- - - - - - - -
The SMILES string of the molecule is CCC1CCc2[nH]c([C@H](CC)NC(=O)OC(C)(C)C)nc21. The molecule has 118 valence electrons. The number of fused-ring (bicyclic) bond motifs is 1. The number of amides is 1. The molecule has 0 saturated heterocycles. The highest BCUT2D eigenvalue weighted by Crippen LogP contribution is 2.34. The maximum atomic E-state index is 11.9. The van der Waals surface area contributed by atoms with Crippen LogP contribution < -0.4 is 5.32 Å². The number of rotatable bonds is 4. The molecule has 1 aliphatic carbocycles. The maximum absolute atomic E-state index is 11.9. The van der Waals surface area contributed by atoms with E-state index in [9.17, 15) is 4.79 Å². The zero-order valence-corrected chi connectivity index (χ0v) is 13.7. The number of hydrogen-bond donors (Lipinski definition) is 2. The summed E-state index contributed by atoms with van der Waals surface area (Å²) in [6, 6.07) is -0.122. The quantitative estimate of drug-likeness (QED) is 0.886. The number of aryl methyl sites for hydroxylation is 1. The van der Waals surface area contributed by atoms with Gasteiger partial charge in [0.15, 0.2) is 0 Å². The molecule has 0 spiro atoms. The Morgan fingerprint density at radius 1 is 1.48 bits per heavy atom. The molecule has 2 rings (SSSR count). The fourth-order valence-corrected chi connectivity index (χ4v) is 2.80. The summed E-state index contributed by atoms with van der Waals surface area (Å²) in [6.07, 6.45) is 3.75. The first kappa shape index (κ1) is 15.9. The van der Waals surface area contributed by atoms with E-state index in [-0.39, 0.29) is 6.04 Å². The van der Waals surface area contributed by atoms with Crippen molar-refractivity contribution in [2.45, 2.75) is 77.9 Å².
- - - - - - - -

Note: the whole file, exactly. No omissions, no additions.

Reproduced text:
The SMILES string of the molecule is CCC1CCc2[nH]c([C@H](CC)NC(=O)OC(C)(C)C)nc21. The molecule has 118 valence electrons. The number of fused-ring (bicyclic) bond motifs is 1. The number of amides is 1. The molecule has 0 saturated heterocycles. The highest BCUT2D eigenvalue weighted by Crippen LogP contribution is 2.34. The maximum atomic E-state index is 11.9. The van der Waals surface area contributed by atoms with Crippen LogP contribution < -0.4 is 5.32 Å². The number of rotatable bonds is 4. The molecule has 1 aliphatic carbocycles. The maximum absolute atomic E-state index is 11.9. The van der Waals surface area contributed by atoms with E-state index in [9.17, 15) is 4.79 Å². The zero-order valence-corrected chi connectivity index (χ0v) is 13.7. The number of hydrogen-bond donors (Lipinski definition) is 2. The summed E-state index contributed by atoms with van der Waals surface area (Å²) in [6, 6.07) is -0.122. The quantitative estimate of drug-likeness (QED) is 0.886. The number of aryl methyl sites for hydroxylation is 1. The van der Waals surface area contributed by atoms with Gasteiger partial charge in [0.15, 0.2) is 0 Å². The molecule has 0 spiro atoms. The Morgan fingerprint density at radius 1 is 1.48 bits per heavy atom. The molecule has 2 rings (SSSR count). The fourth-order valence-corrected chi connectivity index (χ4v) is 2.80. The summed E-state index contributed by atoms with van der Waals surface area (Å²) in [6.07, 6.45) is 3.75. The first kappa shape index (κ1) is 15.9. The van der Waals surface area contributed by atoms with E-state index in [-0.39, 0.29) is 6.04 Å². The van der Waals surface area contributed by atoms with Crippen molar-refractivity contribution in [2.45, 2.75) is 77.9 Å².